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WINDOW ROCK, Ariz. (AP) — A candidate for president on the nation's largest Indian reservation could be removed from the ballot just weeks before the election after he refused to show whether he is fluent in Navajo as required by tribal law.
In a hearing that underlined the importance of the language to the Navajo Nation, an administrative court officer said he had no choice but to rule against Chris Deschene.
"I have been pushed into a corner," said Richie Nez, of the tribe's Office of Hearings and Appeals, after Deschene repeatedly declined to answer questions in Navajo.
Deschene vowed to appeal Nez's decision, meaning it's unclear whether he will appear on the ballot. He must file his appeal within 10 days to the tribe's Supreme Court, which likely will consider the case on an expedited basis.
No decision will be made on whether Deschene's name will be on the ballot on Election Day until after the appeal period.
Deschene said he is proficient in speaking Navajo and that he has proven so on the campaign trail. He said he should not be subjected to a standard of fluency in a courtroom when that standard isn't well-defined.
"I respectfully decline to put myself in front of the whole world to answer a test that has not been vetted, has not been approved," Deschene said in court.
The case stems from grievances filed by two of Deschene's primary election opponents, who cited a Navajo law that requires anyone seeking the tribe's top elected office to be fluent in Navajo. It is the first time a candidate has been challenged under the law, approved by the Tribal Council in the early 1990s.
Dale Tsosie and Hank Whitethorne allege Deschene lied when he attested to speaking the language fluently when he applied to be a candidate.
Attorneys for the two accused Deschene of dodging the issue. Deschene declined to take a fluency test designed by personnel from the tribe's education department and did not answer questions in Navajo in a videotaped deposition earlier this week. On Thursday, he also declined to answer questions in Navajo from Whitethorne's attorney Justin Jones about tribal government procedures.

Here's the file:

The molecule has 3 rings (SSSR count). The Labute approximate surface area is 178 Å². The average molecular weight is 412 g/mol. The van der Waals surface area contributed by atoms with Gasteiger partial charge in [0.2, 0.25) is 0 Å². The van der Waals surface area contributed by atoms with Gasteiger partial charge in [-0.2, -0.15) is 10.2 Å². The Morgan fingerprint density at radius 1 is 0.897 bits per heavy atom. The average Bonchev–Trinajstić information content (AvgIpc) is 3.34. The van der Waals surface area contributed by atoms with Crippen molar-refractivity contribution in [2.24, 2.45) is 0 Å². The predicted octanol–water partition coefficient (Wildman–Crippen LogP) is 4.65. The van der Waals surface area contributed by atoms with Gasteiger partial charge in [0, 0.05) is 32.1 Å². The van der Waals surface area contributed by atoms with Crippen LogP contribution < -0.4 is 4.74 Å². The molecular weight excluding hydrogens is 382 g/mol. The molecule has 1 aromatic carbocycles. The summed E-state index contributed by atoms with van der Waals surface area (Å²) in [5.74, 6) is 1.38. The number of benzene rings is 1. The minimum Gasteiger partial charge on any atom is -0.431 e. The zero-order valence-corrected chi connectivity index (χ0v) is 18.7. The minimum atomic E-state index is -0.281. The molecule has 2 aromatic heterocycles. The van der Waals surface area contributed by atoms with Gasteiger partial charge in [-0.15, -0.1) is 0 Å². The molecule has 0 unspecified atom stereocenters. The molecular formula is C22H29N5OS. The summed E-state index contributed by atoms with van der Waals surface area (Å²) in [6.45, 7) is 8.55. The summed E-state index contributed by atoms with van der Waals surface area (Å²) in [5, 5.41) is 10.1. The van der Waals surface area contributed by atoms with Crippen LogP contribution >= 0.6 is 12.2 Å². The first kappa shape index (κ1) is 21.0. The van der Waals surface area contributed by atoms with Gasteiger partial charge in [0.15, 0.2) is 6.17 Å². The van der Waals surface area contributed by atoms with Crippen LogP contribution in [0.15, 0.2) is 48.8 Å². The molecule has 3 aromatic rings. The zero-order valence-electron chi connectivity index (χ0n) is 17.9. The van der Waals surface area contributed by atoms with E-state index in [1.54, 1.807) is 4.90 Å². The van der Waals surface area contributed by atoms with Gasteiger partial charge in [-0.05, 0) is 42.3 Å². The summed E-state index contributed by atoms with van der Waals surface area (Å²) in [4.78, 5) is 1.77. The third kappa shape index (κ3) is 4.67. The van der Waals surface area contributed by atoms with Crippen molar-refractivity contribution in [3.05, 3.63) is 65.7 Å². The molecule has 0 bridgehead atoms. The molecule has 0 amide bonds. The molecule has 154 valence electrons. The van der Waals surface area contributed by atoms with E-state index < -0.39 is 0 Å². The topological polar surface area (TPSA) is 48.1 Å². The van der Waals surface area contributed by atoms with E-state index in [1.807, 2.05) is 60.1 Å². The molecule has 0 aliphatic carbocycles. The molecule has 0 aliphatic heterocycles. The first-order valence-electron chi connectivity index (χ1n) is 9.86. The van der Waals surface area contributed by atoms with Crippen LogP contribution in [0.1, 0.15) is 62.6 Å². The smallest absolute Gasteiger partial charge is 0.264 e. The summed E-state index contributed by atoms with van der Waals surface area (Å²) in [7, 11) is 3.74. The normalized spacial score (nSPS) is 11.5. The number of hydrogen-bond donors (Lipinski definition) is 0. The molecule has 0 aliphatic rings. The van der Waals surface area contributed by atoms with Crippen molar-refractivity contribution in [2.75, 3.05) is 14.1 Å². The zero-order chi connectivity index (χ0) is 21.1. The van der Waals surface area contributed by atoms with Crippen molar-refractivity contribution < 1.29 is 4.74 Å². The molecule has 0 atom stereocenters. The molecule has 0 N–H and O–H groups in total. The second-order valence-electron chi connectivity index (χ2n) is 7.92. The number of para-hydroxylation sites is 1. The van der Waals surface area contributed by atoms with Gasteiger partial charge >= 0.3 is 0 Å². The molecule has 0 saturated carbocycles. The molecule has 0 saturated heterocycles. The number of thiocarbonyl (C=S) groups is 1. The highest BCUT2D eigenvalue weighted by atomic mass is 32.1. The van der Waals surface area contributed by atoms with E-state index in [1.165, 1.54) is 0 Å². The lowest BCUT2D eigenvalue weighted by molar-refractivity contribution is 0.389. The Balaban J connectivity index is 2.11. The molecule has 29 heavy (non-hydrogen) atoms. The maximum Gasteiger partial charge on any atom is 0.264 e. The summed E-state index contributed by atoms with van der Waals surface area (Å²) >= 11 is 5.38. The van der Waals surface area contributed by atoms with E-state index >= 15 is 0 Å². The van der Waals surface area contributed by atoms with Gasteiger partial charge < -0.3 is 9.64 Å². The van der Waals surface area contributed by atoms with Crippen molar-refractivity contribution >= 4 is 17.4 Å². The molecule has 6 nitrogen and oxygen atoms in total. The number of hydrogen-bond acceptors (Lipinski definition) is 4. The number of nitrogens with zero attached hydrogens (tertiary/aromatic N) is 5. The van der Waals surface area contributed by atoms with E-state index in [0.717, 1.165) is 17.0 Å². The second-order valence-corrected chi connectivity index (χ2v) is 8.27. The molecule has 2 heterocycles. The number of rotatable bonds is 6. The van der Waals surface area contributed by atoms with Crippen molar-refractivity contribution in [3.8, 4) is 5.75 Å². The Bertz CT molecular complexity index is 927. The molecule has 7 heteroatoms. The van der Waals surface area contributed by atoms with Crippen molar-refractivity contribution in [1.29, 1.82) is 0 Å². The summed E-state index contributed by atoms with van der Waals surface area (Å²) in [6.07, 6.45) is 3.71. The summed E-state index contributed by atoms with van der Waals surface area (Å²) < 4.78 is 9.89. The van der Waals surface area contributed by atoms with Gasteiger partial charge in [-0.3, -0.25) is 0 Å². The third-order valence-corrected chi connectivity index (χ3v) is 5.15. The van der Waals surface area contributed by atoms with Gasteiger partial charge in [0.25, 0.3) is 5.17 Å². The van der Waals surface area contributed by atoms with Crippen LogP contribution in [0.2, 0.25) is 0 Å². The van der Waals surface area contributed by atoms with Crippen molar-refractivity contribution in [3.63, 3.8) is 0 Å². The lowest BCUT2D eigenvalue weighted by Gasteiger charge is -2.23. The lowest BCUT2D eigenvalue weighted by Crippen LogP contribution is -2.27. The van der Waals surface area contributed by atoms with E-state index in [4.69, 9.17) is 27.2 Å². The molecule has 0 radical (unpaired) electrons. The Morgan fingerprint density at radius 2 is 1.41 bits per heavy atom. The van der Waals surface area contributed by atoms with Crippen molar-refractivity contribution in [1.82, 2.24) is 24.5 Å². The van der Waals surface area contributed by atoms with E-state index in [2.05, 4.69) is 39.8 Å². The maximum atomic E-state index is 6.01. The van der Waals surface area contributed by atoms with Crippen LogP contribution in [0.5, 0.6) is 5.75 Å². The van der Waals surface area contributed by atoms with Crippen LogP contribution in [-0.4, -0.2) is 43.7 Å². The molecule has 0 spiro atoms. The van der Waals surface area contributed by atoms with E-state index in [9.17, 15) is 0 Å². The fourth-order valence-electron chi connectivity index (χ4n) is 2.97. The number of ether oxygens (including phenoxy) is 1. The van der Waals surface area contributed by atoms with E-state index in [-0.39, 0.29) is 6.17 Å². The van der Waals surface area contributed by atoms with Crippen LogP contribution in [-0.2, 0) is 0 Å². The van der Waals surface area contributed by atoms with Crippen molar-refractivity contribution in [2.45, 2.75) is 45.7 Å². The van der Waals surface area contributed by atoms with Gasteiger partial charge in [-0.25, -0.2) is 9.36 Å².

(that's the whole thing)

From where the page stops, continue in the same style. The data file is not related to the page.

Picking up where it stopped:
"It's a fair question. He's a presidential candidate," said David Jordan, Tsosie's attorney. "We're not asking him the Pythagorean theorem in Navajo. We're asking how a resolution becomes law."
The Navajo Supreme Court last month sent the case back to Nez after ruling the Navajo language is sacred and cannot be disregarded as a qualification for the presidency.
The language is a defining part of the tribe's culture, said to have been handed down by deities. It's woven into creation stories and ceremonies, and spoken during legislative sessions, in dinner conversations and during Miss Navajo pageants.
According to the U.S. Census Bureau, more people speak Navajo than any other single American Indian language. Of the tribe's more than 300,000 members, about 169,000 speak Navajo.
Deschene said he believes the issue is broader than fluency. He said the Supreme Court also must consider the people who voted for him in the primary, a traditional law that says Navajos have the right to choose their leaders, and whether the grievances were timely filed.
The high court determined the grievances were filed within a deadline and ordered Nez to consider them on the merits.
Tribal officials have said the language dispute was threatening to postpone the Nov. 4 presidential election.
Absentee ballots giving voters a choice between Deschene and former President Joe Shirley Jr. went out Monday. Replacement ballots would have to be sent if Deschene is deemed unqualified, elections official Kimmeth Yazzie said.
The tribe's election office, which certified Deschene as a presidential candidate, said it takes applications for the presidency at face value. Deschene came in second to Shirley Jr. in the August primary.
The Ahwatukee Foothills Chamber of Commerce has announced the nominees for the 2014 Palo Verde Women in Business Award.
Rotary started in February 1905 when Chicago lawyer Paul Harris and three friends met after dinner. The idea was to have a new club in which businessmen could get together periodically to get better acquainted. They rotated their meetings each week to the business of a member. Over the next few years Rotary transformed into a civic service club, spread across the United States and then around the world. Eventually Rotary came to Arizona and in 1914, the 100th Rotary Club was organized in Phoenix.